After a year at Parkside, Bosman decided it was time to begin his pro career. He spent the 1963 season pitching Rookie League ball for the Kingsport (Tennessee) Pirates of the Appalachian League. That December, Bosman was chosen by the Giants in the first year player draft. He reported to spring training with the major league club in 1964. While he was impressive, he was one of nine pitchers cut in late March, near the end of camp. As a result, Bosman was sent to the Giants’ Class A team, the Lexington (North Carolina) Giants of the Western Carolina League.
The 20-year-old Bosman pitched in 35 games for Lexington that year, including nine starts. His 3.21 ERA that season apparently caught someone’s attention, as the Washington Senators chose him in the December 1964 Minor League Player draft. Bosman spent the 1965 season pitching for York, Pennsylvania, the Senators’ affiliate in the AA Eastern League. Following the ’65 season, he pitched in the Fall Instructional League in Florida. During his stint there he combined with Dick Loun to no-hit the Reds’ entry in the league. Based on his time in the Instructional League, Bosman received an invitation to the Senators’ big-league camp in 1966 as a non-roster invitee.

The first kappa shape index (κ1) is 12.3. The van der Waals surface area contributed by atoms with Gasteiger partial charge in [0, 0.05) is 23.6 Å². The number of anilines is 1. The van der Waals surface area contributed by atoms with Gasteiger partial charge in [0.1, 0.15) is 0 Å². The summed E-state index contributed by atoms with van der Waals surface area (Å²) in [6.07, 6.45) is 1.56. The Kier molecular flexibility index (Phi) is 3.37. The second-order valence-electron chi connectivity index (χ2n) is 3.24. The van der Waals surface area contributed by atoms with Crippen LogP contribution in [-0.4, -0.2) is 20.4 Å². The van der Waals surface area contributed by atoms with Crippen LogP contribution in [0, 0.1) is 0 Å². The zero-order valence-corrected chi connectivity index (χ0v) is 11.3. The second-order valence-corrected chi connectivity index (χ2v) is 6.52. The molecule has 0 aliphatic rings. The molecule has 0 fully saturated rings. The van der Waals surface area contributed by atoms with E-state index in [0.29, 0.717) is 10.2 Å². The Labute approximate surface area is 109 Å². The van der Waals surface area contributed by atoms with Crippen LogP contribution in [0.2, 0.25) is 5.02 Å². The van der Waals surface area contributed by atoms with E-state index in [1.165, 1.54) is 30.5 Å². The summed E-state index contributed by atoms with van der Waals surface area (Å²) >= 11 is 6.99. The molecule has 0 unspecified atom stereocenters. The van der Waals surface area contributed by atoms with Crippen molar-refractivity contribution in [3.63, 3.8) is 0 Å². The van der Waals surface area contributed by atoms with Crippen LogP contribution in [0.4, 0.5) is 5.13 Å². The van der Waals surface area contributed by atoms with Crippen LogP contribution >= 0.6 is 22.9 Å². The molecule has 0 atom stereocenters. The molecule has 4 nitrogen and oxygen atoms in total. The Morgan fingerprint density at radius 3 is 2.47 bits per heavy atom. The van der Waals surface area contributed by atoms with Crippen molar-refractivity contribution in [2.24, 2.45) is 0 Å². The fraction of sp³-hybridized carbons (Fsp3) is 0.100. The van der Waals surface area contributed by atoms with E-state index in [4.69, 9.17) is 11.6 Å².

Senators manager Gil Hodges was quite impressed with Bosman in spring training that year, telling him that he had a chance to be a good big-league pitcher. Despite this fact, club GM George Selkirk cut Bosman from the big-league roster in early April. At that time Hodges told Bosman to go back to York, have a good month and they would bring him back up.
Bosman went to York, pitched well for about six weeks, and then got the call from the Senators to the big club. He made his major-league debut as a starter at Fenway Park against the Red Sox on June 1, 1966. His opponent was Jim Lonborg. Bosman went 7 1/3 innings, allowing three earned runs on nine hits to pick up a 6-3 win.